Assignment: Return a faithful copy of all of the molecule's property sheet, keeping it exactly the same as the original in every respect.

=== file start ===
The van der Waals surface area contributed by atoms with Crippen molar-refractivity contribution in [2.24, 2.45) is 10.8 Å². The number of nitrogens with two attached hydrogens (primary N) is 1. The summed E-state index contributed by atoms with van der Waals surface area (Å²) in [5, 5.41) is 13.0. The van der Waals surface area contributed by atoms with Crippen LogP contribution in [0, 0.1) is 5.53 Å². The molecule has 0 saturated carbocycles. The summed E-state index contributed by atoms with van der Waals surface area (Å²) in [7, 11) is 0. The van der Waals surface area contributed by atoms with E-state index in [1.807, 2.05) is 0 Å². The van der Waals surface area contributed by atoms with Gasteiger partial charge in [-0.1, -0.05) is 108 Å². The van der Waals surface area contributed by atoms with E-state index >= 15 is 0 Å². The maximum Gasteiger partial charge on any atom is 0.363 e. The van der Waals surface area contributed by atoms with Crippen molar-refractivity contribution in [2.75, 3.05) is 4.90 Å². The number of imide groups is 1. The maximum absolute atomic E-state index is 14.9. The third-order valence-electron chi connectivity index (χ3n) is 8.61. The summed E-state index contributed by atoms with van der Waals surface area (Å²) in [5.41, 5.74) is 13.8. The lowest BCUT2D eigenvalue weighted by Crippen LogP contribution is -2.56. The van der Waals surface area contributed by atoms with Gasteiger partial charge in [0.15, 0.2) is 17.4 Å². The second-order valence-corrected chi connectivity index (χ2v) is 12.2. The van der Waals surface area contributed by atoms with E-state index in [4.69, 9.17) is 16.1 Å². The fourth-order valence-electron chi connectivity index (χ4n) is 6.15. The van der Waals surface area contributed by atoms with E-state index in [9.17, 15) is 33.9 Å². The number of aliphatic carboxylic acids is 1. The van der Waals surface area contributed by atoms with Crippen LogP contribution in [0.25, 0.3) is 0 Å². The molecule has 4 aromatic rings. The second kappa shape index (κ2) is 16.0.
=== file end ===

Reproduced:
The van der Waals surface area contributed by atoms with Crippen molar-refractivity contribution in [2.24, 2.45) is 10.8 Å². The number of nitrogens with two attached hydrogens (primary N) is 1. The summed E-state index contributed by atoms with van der Waals surface area (Å²) in [5, 5.41) is 13.0. The van der Waals surface area contributed by atoms with Crippen LogP contribution in [0, 0.1) is 5.53 Å². The molecule has 0 saturated carbocycles. The summed E-state index contributed by atoms with van der Waals surface area (Å²) in [7, 11) is 0. The van der Waals surface area contributed by atoms with E-state index in [1.807, 2.05) is 0 Å². The van der Waals surface area contributed by atoms with Gasteiger partial charge in [-0.1, -0.05) is 108 Å². The van der Waals surface area contributed by atoms with E-state index >= 15 is 0 Å². The maximum Gasteiger partial charge on any atom is 0.363 e. The van der Waals surface area contributed by atoms with Crippen molar-refractivity contribution in [2.75, 3.05) is 4.90 Å². The number of imide groups is 1. The maximum absolute atomic E-state index is 14.9. The third-order valence-electron chi connectivity index (χ3n) is 8.61. The summed E-state index contributed by atoms with van der Waals surface area (Å²) in [5.41, 5.74) is 13.8. The lowest BCUT2D eigenvalue weighted by Crippen LogP contribution is -2.56. The van der Waals surface area contributed by atoms with Gasteiger partial charge in [0.15, 0.2) is 17.4 Å². The second-order valence-corrected chi connectivity index (χ2v) is 12.2. The van der Waals surface area contributed by atoms with E-state index in [4.69, 9.17) is 16.1 Å². The fourth-order valence-electron chi connectivity index (χ4n) is 6.15. The van der Waals surface area contributed by atoms with E-state index in [9.17, 15) is 33.9 Å². The number of aliphatic carboxylic acids is 1. The van der Waals surface area contributed by atoms with Crippen LogP contribution in [0.25, 0.3) is 0 Å². The molecule has 4 aromatic rings. The second kappa shape index (κ2) is 16.0.